A smallholder works to restore her land in the Democratic Republic of Congo. Axel Fassio, CIFOR

Why stopping land degradation is “the only right path”

Q&A with UNCCD’s Louise Baker on major new report on land

The second Global Land Outlook report (GLO2), released on 26 April 2022 by the United Nations Convention to Combat Desertification (UNCCD) ahead of its 15th session of the Conference of the Parties (COP15) in Abidjan, outlines both ‘stark warnings and practical remedies’ for chronic land degradation. With inputs from more than 20 partner organizations and more than a thousand of the latest scientific references, the GLO2 is the most comprehensive consolidation of knowledge and information on land that UNCCD has ever assembled. We spoke to the organization’s managing director, Louise Baker, to hear more about the report’s findings – and its implications for action.

What stood out to you most about the findings of this report?

The findings really are very clear. With our management and misuse of land resources, we have already done a lot of harm. Now, we are at a crossroads. If we follow the wrong path, the future is very bleak – environmentally and in terms of climate, of course, but also economically, socially and even in terms of political stability. It is almost an existential threat at this point.

But there is an alternative path – to my mind the only right path – where we can put right what we have damaged and destroyed and stop the loss of land resources. There are a billion hectares of land already pledged for restoration out there, and lots of proven, cost-effective ways that we can do that restoration at scale. It could be a game-changer for humanity.  

What is your greatest concern regarding land degradation at present?

If I had to say just one thing, I would say the enabling environment. But that is a bit of a meaningless “catch all,” isn’t it? In practical terms, I am concerned about the economic and social drivers of land degradation. Reform is undoubtedly needed.

For example, secure access to land for those who work it is vital: tenure insecurity, especially for women, is a real bottleneck to investment and restoration. The tax and subsidy regimes that incentivize poor land management practices can be reimagined: worldwide, USD 700 billion in fossil fuel and agricultural subsidies could be redirected to kickstart a regenerative green economy. In that sense, we also need to rethink our food systems. The way we produce our food is responsible for 70 percent of freshwater use and 80 percent of deforestation.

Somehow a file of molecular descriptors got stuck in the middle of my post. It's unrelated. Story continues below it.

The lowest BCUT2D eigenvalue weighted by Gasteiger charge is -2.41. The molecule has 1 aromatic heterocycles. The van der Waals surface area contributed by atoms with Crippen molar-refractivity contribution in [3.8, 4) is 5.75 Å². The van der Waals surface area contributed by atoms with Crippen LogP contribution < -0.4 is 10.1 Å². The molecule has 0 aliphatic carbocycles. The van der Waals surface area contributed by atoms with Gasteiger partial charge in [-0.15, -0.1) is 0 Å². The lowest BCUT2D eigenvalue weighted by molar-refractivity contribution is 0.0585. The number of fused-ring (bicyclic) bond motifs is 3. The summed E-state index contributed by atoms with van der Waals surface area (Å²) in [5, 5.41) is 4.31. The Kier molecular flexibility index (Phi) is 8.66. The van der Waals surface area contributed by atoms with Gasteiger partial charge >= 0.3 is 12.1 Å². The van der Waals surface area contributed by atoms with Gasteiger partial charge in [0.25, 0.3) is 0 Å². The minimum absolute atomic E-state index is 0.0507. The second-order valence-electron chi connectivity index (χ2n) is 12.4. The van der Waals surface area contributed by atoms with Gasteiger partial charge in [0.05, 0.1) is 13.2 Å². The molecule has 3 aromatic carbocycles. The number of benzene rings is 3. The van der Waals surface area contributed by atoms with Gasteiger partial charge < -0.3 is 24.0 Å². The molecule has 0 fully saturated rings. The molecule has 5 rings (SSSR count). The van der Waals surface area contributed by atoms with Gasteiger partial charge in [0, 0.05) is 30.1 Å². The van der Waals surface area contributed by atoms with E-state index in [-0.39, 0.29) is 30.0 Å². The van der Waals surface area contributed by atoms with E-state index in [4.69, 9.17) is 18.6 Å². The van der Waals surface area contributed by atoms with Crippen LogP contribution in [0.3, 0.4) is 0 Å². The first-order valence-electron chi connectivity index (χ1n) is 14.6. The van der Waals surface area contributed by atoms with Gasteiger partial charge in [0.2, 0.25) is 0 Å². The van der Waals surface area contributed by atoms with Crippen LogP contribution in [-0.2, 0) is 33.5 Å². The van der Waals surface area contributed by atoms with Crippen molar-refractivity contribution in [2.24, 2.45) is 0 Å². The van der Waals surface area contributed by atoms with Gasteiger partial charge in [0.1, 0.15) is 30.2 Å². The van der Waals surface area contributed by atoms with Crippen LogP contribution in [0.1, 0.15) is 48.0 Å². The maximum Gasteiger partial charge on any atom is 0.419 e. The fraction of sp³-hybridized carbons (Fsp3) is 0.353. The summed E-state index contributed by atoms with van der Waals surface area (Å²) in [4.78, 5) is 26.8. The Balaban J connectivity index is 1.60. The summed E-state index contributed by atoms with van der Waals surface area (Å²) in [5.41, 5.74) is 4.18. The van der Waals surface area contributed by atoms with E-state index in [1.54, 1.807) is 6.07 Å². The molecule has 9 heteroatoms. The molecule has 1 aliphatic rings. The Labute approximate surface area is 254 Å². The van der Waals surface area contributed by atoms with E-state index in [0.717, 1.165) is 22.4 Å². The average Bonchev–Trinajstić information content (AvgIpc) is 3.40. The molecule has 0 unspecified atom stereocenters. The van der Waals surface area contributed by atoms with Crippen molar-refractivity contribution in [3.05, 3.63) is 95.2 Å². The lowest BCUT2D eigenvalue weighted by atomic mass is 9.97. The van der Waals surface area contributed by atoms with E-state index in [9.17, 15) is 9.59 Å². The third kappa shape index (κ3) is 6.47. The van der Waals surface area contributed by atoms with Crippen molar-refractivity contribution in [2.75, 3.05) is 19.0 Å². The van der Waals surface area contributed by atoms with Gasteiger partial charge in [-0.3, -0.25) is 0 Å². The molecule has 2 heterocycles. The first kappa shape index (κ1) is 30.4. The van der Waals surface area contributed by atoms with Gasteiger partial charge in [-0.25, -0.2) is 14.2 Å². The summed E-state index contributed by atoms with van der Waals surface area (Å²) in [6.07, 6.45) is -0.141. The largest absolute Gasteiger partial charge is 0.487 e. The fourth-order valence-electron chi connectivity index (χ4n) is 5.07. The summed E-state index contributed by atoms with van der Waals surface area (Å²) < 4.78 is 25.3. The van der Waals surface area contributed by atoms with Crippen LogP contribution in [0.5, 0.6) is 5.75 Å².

What makes you hopeful?

That the approach to land is changing. Land degradation and desertification used to be considered a problem only for communities in remote, dry, poor countries: a problem for the proverbial “them,” not “us”. With reports like the GLO2, it is increasingly obvious that with climate change and our own land footprints, all of us are either part of the problem or set to suffer the consequences of land degradation.

With that awareness, you can see ambitious pledges and new technologies emerging – while partnerships for financing restoration and action coalitions are forming. The G20’s Initiative on Reducing Land Degradation and Conserving Terrestrial Ecosystems, for example, is a big step forward. If the largest economies in the world recognize the challenge and the multiple benefits they will receive in getting it right, we can at least hope that decisive action will follow.

What are your main aspirations for UNCCD COP15?

I hope COP15 will be recognized as the time when the conservation and sustainable management of land and restoration of land became the ‘new normal’; when we each started to think about consumption (and more broadly how the commodities we use every day are produced) with our land footprint in mind.  

An all-of-government and an all-of-society approach to reducing land degradation and restoring land is needed – beyond ministries of environment. In every jurisdiction, the ministries of finance, of agriculture (or their equivalents) as well as local planners, the private sector and youth are among many other stakeholders that have a role to play.

If we each play our role and get restoration right, there are real opportunities. In environmental terms, those include: reducing the risk and impact of drought and sand and dust storms, mitigating and adapting to climate change, and reducing biodiversity loss. And, in social and economic terms, we can leverage this work to help build back better after COVID-19, boost food security, and bring jobs and stability to rural areas.

I guess in summary, I hope at COP15 that we take the right path.



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